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How Dutch Cities are Soaking Up Rain and Reducing Flooding

on March 11, 2020 at 12:23 pm under , , , , ,
Photo: Dan Swenson | Graphics Editor

ROTTERDAM, The Netherlands — Eveline Bronsdijk knew she’d done her job when the people of Rotterdam began debating whether pigs should be allowed on rooftops.

In 2012, Bronsdijk, the city’s sustainability adviser, was trying to promote green roofs, thin layers of plants that make buildings cooler, the air cleaner and — most importantly for Rotterdam — gutters and storm drains drier.

At first, she touted how much rain the roofs can absorb, and how they could play a role in reducing the city’s increasingly chronic flooding problems. “But people don’t care about those technical aspects,” she said. “They thought it’s nonsense. Why invest in something above your head that you can’t see? Duh! End of story.”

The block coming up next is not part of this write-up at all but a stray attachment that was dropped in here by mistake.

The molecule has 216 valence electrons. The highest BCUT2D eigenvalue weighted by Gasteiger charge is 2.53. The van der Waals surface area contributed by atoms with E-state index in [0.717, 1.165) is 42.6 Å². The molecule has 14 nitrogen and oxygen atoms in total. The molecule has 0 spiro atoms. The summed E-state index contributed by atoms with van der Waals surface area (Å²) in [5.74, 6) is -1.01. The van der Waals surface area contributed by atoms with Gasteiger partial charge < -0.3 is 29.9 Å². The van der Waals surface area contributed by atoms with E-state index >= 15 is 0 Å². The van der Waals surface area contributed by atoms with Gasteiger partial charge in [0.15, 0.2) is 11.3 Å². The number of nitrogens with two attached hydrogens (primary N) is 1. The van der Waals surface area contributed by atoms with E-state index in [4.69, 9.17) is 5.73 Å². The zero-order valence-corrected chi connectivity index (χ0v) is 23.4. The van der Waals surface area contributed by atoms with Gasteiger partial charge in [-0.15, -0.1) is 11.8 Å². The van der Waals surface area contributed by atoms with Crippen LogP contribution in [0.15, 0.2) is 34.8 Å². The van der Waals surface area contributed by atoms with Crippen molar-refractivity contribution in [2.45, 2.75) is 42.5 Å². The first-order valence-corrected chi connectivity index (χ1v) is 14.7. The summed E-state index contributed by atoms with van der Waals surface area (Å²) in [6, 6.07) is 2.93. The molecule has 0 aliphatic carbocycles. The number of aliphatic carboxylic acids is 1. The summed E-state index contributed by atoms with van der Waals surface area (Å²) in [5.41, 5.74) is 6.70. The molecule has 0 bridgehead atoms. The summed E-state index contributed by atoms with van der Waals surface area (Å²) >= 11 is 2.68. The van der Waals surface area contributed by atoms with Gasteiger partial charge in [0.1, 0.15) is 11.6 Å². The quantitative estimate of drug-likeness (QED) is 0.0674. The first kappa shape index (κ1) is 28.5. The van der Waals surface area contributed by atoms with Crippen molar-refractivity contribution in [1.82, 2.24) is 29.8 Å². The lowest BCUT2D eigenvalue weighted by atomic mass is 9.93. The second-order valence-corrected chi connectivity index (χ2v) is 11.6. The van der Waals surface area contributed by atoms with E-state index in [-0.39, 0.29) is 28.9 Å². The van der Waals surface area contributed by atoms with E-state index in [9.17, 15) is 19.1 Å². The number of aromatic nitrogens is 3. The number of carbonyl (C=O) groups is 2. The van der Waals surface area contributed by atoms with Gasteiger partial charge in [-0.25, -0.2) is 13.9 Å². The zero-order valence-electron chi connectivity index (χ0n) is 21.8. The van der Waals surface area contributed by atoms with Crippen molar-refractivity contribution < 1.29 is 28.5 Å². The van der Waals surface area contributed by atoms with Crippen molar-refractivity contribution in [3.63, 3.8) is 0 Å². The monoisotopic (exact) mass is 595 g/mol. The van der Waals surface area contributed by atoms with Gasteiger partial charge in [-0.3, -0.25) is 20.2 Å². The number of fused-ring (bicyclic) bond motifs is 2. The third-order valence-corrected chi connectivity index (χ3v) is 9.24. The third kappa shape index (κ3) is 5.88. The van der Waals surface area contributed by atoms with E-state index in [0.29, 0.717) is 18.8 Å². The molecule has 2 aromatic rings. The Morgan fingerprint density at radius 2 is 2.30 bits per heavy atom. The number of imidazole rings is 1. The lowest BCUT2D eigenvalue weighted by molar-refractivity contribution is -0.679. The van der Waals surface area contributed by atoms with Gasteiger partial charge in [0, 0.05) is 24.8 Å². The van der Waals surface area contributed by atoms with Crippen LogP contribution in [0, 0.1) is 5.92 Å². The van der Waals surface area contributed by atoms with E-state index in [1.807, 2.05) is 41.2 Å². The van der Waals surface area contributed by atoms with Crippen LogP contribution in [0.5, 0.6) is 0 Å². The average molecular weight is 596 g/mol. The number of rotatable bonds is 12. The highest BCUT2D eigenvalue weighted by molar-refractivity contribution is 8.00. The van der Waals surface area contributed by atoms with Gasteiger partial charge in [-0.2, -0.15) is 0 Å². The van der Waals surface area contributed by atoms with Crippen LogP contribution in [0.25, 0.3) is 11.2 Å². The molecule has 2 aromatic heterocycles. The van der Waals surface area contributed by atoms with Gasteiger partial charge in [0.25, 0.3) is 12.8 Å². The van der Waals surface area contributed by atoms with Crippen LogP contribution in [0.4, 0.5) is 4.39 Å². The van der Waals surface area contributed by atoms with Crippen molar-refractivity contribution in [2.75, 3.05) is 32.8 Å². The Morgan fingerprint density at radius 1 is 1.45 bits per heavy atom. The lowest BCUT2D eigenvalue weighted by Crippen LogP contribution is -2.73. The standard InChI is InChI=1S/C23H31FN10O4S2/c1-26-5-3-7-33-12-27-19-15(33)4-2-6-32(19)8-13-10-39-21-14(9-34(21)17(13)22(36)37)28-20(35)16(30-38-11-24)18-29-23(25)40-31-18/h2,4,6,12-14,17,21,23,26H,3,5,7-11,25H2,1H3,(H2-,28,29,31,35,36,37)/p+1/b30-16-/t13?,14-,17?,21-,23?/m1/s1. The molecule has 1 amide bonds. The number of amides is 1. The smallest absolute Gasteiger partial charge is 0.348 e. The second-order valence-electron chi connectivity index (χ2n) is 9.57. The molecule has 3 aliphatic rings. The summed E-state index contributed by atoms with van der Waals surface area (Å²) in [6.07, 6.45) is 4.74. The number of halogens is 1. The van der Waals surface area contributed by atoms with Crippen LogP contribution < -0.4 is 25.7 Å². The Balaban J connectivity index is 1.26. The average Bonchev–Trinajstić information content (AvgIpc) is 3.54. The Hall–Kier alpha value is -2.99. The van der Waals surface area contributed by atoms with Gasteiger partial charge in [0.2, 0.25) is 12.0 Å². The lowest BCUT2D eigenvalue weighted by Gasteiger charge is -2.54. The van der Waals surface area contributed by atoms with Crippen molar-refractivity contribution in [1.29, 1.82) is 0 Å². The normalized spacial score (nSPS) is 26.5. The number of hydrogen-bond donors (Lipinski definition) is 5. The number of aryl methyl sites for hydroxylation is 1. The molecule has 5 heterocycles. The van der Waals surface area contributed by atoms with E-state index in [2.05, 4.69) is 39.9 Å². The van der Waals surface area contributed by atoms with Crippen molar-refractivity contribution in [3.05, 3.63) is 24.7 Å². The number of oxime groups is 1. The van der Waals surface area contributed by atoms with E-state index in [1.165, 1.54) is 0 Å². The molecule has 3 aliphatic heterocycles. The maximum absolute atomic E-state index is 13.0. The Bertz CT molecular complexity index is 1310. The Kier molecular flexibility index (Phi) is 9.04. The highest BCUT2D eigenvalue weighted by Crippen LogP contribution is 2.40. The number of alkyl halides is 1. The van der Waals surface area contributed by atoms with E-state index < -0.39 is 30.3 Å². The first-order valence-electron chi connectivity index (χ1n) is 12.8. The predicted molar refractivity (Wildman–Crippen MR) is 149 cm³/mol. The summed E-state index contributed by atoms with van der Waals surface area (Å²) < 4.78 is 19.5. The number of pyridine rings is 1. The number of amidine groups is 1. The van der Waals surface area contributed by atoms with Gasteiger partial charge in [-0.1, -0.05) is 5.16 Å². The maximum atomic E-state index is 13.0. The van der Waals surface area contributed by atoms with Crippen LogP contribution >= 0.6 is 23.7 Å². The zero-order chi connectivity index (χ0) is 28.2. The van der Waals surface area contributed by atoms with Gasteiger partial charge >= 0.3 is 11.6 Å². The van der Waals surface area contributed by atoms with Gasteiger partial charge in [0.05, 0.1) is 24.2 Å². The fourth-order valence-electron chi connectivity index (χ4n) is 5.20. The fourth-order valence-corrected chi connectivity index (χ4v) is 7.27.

Now Rotterdam has more than 100 acres of rooftop greenery. That’s enough to coat nearly every roof in New Orleans’ Central Business District with rain-absorbing vegetation. Rotterdam’s green roof initiative is one of a growing number of projects in Dutch cities that aim to capture and store rainwater while also making urban life more livable.

Learn more:

Don’t miss the excellent Keynote video “The Rotterdam Roofscape” by EVELINE BRONSDIJK, City of Rotterdam Sustainability Advisor now playing at our Greenroofs & Walls of the World™ Virtual Summit 2019.

Read more: Pour it on: How Dutch cities are soaking up rain and reducing flooding


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